Whose side is the Groceries Code Adjudicator on?
Tuesday 17th February 2015
On Friday, The Grocer reported that lawyers have warned suppliers that Groceries Code Adjudicator Christine Tacon could be “forced to ‘drag’ food company bosses in front of her to give evidence against Tesco”. The industry magazine does not, however, explain which lawyers have warned which suppliers or where the story has come from.
Ambiguity aside, it is unclear how the Groceries Code Adjudicator would have the power to “drag” or demand evidence of any supplier. There is no express power to do so in The Groceries (Supply Chain Practices) Market Investigation Order 2009, the provisions of the Groceries Supply Code of Practice (‘GSCOP’) or the Groceries Code Adjudicator Act 2013, for that matter, and with good reason: it was not meant to be. GSCOP was not intended to be used as a stick to beat suppliers with, irrespective of whether or not suppliers’ evidence would be helpful to the Adjudicator’s investigation.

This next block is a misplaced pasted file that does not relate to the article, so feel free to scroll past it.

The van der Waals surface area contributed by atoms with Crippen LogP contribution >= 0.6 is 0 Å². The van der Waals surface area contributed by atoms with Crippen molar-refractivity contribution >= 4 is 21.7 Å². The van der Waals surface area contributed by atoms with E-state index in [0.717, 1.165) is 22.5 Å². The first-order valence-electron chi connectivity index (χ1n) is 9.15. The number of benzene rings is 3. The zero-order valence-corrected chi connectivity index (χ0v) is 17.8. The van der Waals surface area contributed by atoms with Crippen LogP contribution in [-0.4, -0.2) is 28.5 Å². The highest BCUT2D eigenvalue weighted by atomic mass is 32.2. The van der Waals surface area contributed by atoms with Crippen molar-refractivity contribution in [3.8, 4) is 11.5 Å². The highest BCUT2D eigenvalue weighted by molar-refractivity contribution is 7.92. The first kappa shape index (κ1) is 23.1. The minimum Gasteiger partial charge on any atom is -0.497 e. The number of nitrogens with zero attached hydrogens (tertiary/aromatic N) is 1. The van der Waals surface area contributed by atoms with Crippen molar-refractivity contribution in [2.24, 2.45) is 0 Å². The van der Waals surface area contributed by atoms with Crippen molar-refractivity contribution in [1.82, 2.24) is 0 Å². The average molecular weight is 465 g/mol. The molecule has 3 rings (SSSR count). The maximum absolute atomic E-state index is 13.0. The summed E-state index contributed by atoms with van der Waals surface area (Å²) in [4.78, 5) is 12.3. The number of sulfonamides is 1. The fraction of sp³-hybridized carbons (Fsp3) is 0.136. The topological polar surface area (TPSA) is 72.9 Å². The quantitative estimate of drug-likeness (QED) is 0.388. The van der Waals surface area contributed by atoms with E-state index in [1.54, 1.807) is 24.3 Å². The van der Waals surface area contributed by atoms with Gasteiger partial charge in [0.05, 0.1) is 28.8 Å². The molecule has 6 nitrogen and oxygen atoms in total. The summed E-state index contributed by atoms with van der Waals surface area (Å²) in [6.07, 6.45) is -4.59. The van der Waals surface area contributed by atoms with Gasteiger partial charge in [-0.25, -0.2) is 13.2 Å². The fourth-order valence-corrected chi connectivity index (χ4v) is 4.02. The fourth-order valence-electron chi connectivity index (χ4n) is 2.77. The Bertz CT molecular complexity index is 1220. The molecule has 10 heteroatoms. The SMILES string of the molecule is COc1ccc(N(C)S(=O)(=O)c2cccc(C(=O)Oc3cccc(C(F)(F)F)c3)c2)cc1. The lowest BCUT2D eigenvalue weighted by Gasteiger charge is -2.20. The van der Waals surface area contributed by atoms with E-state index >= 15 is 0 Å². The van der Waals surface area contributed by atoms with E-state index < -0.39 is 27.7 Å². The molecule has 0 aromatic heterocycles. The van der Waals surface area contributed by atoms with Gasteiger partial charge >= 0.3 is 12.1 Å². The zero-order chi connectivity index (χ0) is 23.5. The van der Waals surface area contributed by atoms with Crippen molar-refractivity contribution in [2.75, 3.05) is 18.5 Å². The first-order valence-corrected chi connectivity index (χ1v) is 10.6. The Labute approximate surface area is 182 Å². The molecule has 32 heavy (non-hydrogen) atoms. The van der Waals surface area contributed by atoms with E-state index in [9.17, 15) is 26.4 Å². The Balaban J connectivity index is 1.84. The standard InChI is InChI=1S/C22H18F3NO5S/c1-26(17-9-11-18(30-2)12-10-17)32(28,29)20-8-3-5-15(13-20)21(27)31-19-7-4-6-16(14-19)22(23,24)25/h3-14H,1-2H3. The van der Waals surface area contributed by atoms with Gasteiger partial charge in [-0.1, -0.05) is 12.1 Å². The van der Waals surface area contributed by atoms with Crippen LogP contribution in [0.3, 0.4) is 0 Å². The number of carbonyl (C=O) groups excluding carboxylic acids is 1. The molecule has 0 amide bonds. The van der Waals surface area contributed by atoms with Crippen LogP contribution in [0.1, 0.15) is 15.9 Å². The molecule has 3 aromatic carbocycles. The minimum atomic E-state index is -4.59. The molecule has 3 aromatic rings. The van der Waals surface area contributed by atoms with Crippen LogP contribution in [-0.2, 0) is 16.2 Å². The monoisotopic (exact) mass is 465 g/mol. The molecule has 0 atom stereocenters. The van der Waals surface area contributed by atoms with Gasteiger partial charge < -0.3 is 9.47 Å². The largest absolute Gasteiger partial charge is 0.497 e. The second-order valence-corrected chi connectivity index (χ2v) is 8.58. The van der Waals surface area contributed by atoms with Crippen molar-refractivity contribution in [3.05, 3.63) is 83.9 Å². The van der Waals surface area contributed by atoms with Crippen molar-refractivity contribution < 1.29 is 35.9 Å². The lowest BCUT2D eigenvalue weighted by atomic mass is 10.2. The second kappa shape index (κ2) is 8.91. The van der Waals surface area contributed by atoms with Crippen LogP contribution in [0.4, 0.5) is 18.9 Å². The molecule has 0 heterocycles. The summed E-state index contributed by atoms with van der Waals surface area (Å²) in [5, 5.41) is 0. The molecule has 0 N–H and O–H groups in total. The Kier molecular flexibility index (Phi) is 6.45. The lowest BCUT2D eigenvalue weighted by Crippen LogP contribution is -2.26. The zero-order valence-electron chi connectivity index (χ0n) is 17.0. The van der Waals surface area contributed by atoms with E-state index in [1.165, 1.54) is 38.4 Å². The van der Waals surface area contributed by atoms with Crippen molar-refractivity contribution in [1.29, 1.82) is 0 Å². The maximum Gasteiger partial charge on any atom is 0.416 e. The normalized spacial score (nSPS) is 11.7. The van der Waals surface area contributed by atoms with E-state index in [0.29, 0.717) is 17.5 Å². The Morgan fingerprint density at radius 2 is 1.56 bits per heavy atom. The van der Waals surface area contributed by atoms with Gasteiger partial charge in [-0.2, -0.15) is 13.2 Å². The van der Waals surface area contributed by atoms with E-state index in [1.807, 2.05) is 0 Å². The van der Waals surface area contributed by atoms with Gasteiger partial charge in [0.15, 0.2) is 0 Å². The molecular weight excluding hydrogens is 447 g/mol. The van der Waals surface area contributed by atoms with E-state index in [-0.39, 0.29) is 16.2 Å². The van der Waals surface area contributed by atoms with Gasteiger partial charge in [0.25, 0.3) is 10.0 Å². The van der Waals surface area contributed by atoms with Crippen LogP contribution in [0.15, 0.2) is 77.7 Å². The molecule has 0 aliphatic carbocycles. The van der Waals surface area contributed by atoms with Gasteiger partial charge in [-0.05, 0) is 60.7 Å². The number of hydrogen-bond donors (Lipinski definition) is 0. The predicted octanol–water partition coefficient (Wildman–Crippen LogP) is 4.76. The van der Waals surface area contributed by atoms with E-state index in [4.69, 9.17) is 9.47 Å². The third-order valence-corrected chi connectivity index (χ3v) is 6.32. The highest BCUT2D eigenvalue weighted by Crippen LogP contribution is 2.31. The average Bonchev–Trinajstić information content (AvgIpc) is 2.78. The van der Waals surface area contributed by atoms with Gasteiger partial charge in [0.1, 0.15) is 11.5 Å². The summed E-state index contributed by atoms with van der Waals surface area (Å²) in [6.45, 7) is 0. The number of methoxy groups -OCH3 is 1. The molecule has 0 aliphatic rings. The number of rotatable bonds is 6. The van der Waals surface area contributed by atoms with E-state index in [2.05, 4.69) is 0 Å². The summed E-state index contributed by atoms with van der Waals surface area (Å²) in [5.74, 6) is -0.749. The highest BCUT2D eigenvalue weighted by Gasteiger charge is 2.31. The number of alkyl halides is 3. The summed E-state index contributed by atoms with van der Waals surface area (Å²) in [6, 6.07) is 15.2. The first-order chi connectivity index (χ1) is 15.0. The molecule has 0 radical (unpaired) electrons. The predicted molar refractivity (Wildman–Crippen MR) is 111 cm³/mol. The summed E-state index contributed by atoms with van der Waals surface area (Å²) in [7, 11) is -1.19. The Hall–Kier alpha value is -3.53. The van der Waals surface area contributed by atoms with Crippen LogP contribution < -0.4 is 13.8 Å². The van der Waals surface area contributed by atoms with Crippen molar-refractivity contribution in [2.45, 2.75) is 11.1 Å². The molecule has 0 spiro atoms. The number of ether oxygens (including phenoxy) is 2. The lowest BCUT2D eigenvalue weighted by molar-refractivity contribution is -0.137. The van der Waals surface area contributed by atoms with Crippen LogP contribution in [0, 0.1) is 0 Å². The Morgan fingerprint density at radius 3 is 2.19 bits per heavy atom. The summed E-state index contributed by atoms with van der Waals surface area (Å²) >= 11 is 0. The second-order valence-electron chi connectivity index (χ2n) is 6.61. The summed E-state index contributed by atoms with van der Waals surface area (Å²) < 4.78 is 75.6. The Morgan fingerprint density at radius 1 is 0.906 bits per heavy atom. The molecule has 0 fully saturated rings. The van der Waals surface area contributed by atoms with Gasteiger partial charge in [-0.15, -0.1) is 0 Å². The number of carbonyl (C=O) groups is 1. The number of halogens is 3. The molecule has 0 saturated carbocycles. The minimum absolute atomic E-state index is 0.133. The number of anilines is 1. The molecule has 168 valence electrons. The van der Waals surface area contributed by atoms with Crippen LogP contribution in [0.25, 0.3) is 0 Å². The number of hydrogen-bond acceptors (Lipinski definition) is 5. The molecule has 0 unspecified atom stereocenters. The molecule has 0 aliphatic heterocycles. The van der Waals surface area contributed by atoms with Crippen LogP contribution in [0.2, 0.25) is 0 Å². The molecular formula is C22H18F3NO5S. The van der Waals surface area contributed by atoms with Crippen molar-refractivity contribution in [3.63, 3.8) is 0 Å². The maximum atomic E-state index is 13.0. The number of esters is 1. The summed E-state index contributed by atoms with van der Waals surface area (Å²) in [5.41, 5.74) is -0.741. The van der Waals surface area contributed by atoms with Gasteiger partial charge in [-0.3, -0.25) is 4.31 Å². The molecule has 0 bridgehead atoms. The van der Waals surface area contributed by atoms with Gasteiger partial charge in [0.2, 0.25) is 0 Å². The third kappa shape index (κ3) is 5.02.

The Groceries Code Adjudicator should, therefore, make sure it is on solid ground if it intends to attempt to force suppliers to provide information or help the Adjudicator with its investigation. After all, suppliers want to feel like the Adjudicator is on their side. Forcing them to provide evidence on points which may not be an issue for such suppliers is unlikely to achieve that goal.
For more information in relation to GSCOP or supply contracts, contact our Retail experts, Andy Brian on 0113 227 0354 or at email@example.com or Mark Jones on 0113 227 0297 or at firstname.lastname@example.org.